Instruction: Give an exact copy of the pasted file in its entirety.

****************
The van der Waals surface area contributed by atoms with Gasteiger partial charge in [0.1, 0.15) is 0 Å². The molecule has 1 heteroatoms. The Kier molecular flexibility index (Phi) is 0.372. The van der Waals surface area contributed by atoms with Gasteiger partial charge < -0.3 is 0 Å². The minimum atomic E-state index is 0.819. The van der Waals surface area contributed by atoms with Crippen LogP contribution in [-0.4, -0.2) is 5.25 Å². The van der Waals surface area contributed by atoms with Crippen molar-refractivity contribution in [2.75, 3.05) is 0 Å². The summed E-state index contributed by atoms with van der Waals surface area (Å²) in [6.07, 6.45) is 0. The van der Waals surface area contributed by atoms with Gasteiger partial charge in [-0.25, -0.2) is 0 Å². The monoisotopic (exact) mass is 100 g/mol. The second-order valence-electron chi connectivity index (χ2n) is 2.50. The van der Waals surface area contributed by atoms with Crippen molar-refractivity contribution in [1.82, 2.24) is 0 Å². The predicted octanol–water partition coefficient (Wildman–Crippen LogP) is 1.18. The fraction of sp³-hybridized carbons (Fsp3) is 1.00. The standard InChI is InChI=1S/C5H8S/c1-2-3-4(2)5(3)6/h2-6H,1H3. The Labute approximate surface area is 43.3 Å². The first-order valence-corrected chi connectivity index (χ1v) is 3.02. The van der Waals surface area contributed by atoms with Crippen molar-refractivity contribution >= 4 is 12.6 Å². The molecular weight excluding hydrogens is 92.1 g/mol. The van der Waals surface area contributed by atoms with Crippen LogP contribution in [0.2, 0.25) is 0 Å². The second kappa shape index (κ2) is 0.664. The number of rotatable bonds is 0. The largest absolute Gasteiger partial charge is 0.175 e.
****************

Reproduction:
The van der Waals surface area contributed by atoms with Gasteiger partial charge in [0.1, 0.15) is 0 Å². The molecule has 1 heteroatoms. The Kier molecular flexibility index (Phi) is 0.372. The van der Waals surface area contributed by atoms with Gasteiger partial charge < -0.3 is 0 Å². The minimum atomic E-state index is 0.819. The van der Waals surface area contributed by atoms with Crippen LogP contribution in [-0.4, -0.2) is 5.25 Å². The van der Waals surface area contributed by atoms with Crippen molar-refractivity contribution in [2.75, 3.05) is 0 Å². The summed E-state index contributed by atoms with van der Waals surface area (Å²) in [6.07, 6.45) is 0. The van der Waals surface area contributed by atoms with Gasteiger partial charge in [-0.25, -0.2) is 0 Å². The monoisotopic (exact) mass is 100 g/mol. The second-order valence-electron chi connectivity index (χ2n) is 2.50. The van der Waals surface area contributed by atoms with Crippen molar-refractivity contribution in [1.82, 2.24) is 0 Å². The predicted octanol–water partition coefficient (Wildman–Crippen LogP) is 1.18. The fraction of sp³-hybridized carbons (Fsp3) is 1.00. The standard InChI is InChI=1S/C5H8S/c1-2-3-4(2)5(3)6/h2-6H,1H3. The Labute approximate surface area is 43.3 Å². The first-order valence-corrected chi connectivity index (χ1v) is 3.02. The van der Waals surface area contributed by atoms with Crippen molar-refractivity contribution >= 4 is 12.6 Å². The molecular weight excluding hydrogens is 92.1 g/mol. The van der Waals surface area contributed by atoms with Crippen LogP contribution in [0.2, 0.25) is 0 Å². The second kappa shape index (κ2) is 0.664. The number of rotatable bonds is 0. The largest absolute Gasteiger partial charge is 0.175 e.